In 2004 Sustrans opened the Long Distance Cycle Route 51 from Oxford to Ipswich. Its route from Godmanchester to St Ives would use that of the bridleway and Ogilby’s road. Clearly the surface across the Common needed a significant upgrade to facilitate modern cycle tyres and wheels. A three-metre width tarmac path was constructed – and because this is part of The Hemingfords Conservation Area and also a Site of Special Scientific Interest, great care was taken that the new path was unobtrusive and folded sympathetically into the various undulations of the landscape. The Conservation character assessment notes: There is good ridge and furrow on the Common, much of which may be medieval, perhaps being formed before the area became permanent common pasture. Arguably, this may be the most extensive example of this kind of earthwork left in Huntingdonshire.

Cow Lane Walk e

The Mayor of Godmanchester opened the new path and since then its use increases every year – commuters, long-distance cyclists and every grade of leisure cyclists plus walkers: the latter now outnumbered by the men and women in lycra. The cyclepath/bridleway is a wonderful facility and a pleasure for all to use.

When the cycle path was being constructed I took the photographs, as shown above, of work in progress. But I also poked around the diggings and was delighted to find a small flint tool – probably a scraper. Such implements are so tactile and fit perfectly into the hand somewhat eerily, when I reflect that it was probably last held in the Neolithic period 4000-6000 years ago.

Cow Lane Walk f

Flint tools are not rare, and have been found in several areas of Hemingford Abbots, in particular one site at the western end of Common Lane where the previous householder regularly dug them up in his front garden. Over the years he amassed an impressive collection which has now been given to the Norris Museum. The new house on the site is called ‘Flint House’.

However, about 30 years ago there was news of discovery of an extraordinary rarity from the Neolithic period – and it was on Godmanchester Common. The Central Archaeology Service of English Heritage (now Historic England) undertook an archaeological excavation prior to gravel extraction on the site and it was funded by Redland Aggregates Ltd. Aerial photography had shown the significant potential of the site from ‘crop marks’ - dark lines which marked the position of underlying ditches.

Cow Lane Walk g

Aerial photo of crop marks on the site. The view is looking west from the Common. Top left are the allotments on both sides of the road into Godmanchester from the A1307.

The excavation was carried out from 1988 – 1992 but in 1991 it became something of a sensation when an article was published in ‘New Scientist’ magazine with the headlines: Godmanchester’s temple of the Sun. It described the discovery of a ceremonial complex - a long cursus (an avenue) leading to a large trapezoidal enclosure formed by ditches and banks and containing 24 wooden obelisks positioned to give a variety of astronomical alignments. The New Scientist article overflowed with excitement: this site seems to be, astronomically, by far the most elaborate so far found in Western Europe.  In terms of astronomical alignments, the Godmanchester complex is substantially more sophisticated and comprehensive than Stonehenge. A later paper by the director of the excavation, Fachtna McAvoy in 2000, set a more measured tone: The enclosure at Godmanchester is, however, without parallel in both the combination of [its] elements and the sheer scale of the work. (The cursus, with a bank and ditches, leading to the enclosure was c 90m wide and up to 3km long. The enclosure was 6.3ha in area.) It demonstrates, at the least, an ability to devise a geometric design and translate this into a groundwork with considerable precision, even without the possible incorporation of celestial alignments. Chronology was established by radiocarbon dating of charcoal from the wooden posts. This showed that the ceremonial centre was in use around 1200 years before the earliest Egyptian pyramids, 1000 years before the construction of the first Stonehenge and nearly 4000 years before the Roman occupation of Britain.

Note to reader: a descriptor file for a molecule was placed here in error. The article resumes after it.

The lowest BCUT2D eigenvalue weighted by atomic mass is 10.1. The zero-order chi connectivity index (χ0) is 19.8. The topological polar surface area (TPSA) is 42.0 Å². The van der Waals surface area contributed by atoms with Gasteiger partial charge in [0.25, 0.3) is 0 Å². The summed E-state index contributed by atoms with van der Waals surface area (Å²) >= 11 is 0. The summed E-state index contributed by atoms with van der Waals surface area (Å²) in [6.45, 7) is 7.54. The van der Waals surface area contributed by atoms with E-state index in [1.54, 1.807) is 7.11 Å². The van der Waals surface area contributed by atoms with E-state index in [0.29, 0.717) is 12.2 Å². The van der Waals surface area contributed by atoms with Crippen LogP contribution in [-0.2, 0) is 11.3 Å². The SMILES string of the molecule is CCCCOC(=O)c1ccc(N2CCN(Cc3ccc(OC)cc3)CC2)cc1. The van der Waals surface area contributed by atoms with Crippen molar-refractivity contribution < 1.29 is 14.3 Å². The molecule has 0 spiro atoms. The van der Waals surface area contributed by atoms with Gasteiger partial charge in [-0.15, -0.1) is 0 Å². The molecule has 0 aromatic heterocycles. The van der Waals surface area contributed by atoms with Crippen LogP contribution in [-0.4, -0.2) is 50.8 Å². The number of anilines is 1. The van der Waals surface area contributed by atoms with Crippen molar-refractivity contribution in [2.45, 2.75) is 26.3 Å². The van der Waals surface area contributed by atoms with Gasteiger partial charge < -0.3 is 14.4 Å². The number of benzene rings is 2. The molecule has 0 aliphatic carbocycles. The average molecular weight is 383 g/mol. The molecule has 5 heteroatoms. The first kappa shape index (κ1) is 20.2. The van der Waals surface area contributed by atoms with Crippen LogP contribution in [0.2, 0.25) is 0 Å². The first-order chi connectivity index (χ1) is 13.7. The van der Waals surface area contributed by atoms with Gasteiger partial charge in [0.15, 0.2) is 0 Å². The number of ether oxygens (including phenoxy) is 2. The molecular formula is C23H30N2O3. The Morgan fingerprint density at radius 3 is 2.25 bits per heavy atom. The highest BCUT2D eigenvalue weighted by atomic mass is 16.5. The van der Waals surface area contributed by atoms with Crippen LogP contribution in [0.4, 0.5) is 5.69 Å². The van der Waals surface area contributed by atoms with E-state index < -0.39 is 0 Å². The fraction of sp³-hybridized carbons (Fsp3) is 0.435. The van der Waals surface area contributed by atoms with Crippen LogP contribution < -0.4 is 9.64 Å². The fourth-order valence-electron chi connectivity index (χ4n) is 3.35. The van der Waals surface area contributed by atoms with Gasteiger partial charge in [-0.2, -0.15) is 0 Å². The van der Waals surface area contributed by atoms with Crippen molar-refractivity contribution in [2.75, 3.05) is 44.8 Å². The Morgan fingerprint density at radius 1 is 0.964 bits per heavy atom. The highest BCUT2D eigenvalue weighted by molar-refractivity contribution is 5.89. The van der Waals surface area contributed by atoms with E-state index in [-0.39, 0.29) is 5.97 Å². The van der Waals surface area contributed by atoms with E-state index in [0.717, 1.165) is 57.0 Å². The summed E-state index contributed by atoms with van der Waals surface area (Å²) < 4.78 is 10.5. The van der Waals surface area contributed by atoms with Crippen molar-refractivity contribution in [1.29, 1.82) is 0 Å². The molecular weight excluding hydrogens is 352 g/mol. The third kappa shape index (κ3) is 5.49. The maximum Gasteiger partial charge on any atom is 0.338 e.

Cow Lane Walk h

After the archaeological excavation, the site was dug for gravel and then used for commercial landfill. Nothing now exists of the monument except the archaeological record. As you enter Godmanchester from the A1307, pass the entrance to Cow Lane on the right, you will see a large earth mound beyond the allotments on the right. This was the site. The landfill site is now closed (i.e. full) and is about to be landscaped by the current management SITA Ltd. Working with Godmanchester Town Council, Godmanchester in Bloom and the adjacent Wildlife Trust Reserve they are organising planting schemes. There will be some public access when complete, and importantly information boards will be placed to recognise this unique historic site and explain what was once there.

Cow Lane Walk i

As you will see in the New Scientist diagram, Bronze Age and Roman buildings were located close to, but not encroaching on, the site of the Neolithic monument. It was a complex multi-period landscape with archaeological remains of considerable importance. Central to it all was the Neolithic monument whose sophistication is still being evaluated. But for the layman, such as me, it is difficult to comprehend how such a building was constructed, when the necessary knowledge and data (especially the astronomical observations) had to be gathered and saved over years, possibly generations, and then collectively applied by peoples to whom we don’t attribute any form of writing or recording.

But especially, I observe that many people walked across this area of the Godmanchester Common in the Great Ouse Valley, first to build and then to visit the Neolithic monument. What route did they take? Those ancient footsteps may have been guided by a map of their own. For if those people of c 6000 years ago could chart the complexity of the orbits of earth and moon, they must have been able to follow the landscape. And thus, they and countless others have crossed this area for thousands of years.


A Passionate Apprentice - the early journals of Virginia Woolf ,1990 Hogarth Press p148.
The Gordon map is in the Huntingdon Record Office; the Jeffreys map is in the Norris Museum.
Godmanchester's temple of the Sun, David Keys, New Scientist, 23 March 1991.
Prehistoric, Roman and Post-Roman Landscapes of the Great Ouse Valley, Ed Mike Dawson, Council for British Archaeology, 2000. Acknowledgements and thanks to Godmanchester Porch Museum with Historic England for illustrations of: crop marks, reconstruction of the ceremonial site, and map of the site area.H